The small, privately held Appcelerator on Thursday touted its acquisition of Cocoafish, which will give Appcelerator a missing piece to its Titanium mobile platform, providing a back-end solution for developers to seamlessly plug cloud services into their mobile apps without having to get their hands dirty writing server code.
But even more importantly, it ties Appcelerator's existing front-end work in offering up open-source modules to speed mobile apps development with a back-end solution. In other words, it creates a one-stop shop.
"Our developer base wanted to build apps using our front-end capabilities, but they had to cobble together a back-end solution using apps in our [Appcelerator Open Mobile] Marketplace or by building it themselves," said Appcelerator CEO Jeff Haynie. "Cocoafish offered a back-end solution for mobile apps in the cloud and it unified our effort."
David vs. Goliath
The addition of Cocoafish's back-end solution puts Appcelerator in direct competition with SAP's Sybase, which has been hard at work trying to build up its mobile business to rival its bread-and-butter database business. Cocoafish directly competes with Sybase's High Performance Analytic Appliance (HANA), said Haynie.
Overall, Appcelerator gets about a third of its business from enterprise customers and a third from midsized businesses. SAP has for years been considered the enterprise apps king, but in 2002 began also embracing small and medium business customers when it launched its SAP Business One.
The acquisition will also push Appcelerator further into the cloud. Cocoafish offers cloud services that include features like push messages, storage, chat, and social integration that can be plugged into mobile apps.
SAP, along with just about every other technology provider, is looking for ways to offer their customers cloud capabilities.
Despite the head-to-head competition with SAP's Sybase that Appcelerator will inherit with its Cocoafish acquisition, Haynie said the two companies complement each other more than compete.
"Sybase has a good mobile device management product and integration," he said. "You can use our products alongside SAP and Sybase."
In its simplest terms, the mobile apps that developers create using Appcelerator's Titanium platform can sit on top of SAP's software stack. "Our customers are their customers," said Haynie.
Such relationships can sometimes lead to a proposal of "Hey baby, let's get hitched."
But Appcelerator's growth rate might hinder such a deal. The company generated more revenue in its first quarter of last year than all of its revenues for 2010, according to Haynie. And while the company is not yet profitable, it expects to break even with its cash flow in the next four quarters.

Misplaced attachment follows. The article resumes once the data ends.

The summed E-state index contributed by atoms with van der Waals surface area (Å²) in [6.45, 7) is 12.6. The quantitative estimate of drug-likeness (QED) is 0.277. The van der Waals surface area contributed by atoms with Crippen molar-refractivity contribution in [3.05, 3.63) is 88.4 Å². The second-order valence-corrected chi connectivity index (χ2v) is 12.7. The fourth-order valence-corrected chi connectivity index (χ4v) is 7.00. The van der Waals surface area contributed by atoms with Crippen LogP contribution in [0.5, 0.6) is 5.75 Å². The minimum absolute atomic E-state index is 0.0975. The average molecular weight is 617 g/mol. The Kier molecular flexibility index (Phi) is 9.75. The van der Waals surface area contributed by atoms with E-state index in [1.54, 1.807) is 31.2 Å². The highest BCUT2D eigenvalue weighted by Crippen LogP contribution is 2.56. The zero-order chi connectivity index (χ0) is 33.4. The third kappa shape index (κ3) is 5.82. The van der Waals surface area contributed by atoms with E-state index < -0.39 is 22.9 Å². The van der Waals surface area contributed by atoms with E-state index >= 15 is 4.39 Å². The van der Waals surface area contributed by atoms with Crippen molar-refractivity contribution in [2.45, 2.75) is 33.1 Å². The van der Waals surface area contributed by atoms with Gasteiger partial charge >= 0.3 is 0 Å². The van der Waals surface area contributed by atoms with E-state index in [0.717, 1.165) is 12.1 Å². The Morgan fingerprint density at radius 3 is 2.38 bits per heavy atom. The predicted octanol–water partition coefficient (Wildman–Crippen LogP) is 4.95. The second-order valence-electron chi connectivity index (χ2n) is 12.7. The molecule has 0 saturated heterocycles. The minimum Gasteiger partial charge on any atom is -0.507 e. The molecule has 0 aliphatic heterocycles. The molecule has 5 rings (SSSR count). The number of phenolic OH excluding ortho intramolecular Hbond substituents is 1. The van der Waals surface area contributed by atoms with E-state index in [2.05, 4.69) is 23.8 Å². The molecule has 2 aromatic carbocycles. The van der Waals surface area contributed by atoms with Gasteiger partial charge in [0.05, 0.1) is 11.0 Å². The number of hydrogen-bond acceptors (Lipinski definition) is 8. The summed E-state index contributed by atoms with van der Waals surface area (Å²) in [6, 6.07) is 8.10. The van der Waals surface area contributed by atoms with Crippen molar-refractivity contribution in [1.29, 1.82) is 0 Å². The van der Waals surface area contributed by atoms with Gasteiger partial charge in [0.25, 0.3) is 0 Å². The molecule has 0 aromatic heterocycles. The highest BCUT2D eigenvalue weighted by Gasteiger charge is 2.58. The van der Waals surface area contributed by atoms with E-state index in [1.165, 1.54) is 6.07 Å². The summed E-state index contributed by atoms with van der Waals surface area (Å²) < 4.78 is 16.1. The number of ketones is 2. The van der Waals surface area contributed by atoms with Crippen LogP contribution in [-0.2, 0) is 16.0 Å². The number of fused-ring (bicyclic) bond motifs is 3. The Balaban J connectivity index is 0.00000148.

The company is also flush with funding, having just landed a $15 million series C round late last year led by Mayfield Fund, Red Hat, and Translink Capital. And, according to Haynie, Appcelerator may be teeing up more multimillion-dollar financing news in the coming weeks, noting the capital markets are looking favorable and it wouldn't be surprising for it to score additional funding in excess of $15 million if it goes that route.
"We don't need the capital per se, but there are a lot more acquisitions we'd like to do," Haynie said. "We'd like to do more tooling and are looking at testing tools. We're also interested in tools to design, build, and test apps."
Appcelerator is mum on how much it paid to acquire Cocoafish, its third acquisition in the past year, other than to note it's the largest acquisition it's done to date. Haynie said Appcelerator expects to make its money back from the acquisition within the next 24 months.
Baking with Cocoafish
Appcelerator plans to bake Cocoafish into its Titanium Platform by the start of the second quarter and label it Appcelerator Cloud Services (ACS). It's not an exciting name, but it sums it up nicely. Developers and publishers will be charged based on how much they dip into the service.
Here's the rub. Some of the cloud services that'll be offered by Cocoafish postmerger, such as push messages, storage, social integration, and the like, are already offered by Appcelerator's Marketplace partners like Urban Airship, Parse, and StackMob. Is it time for partners to hit the eject button?
"We plan to still support those companies. We're an open platform," Haynie said, noting that customers who'll defect to ACS will likely be the ones that want to deal with one vendor, aka Appcelerator.
SAP investors should keep an eye on Appcelerator, especially now that SAP has loosened up its thinking on the way it handles mergers. In the past, the software giant largely took an attitude that it built rather than bought the software it sold. But as we know from its major acquisition of Business Objects to much smaller fill-in-the-holes types of technology acquisitions, SAP is inquisitive.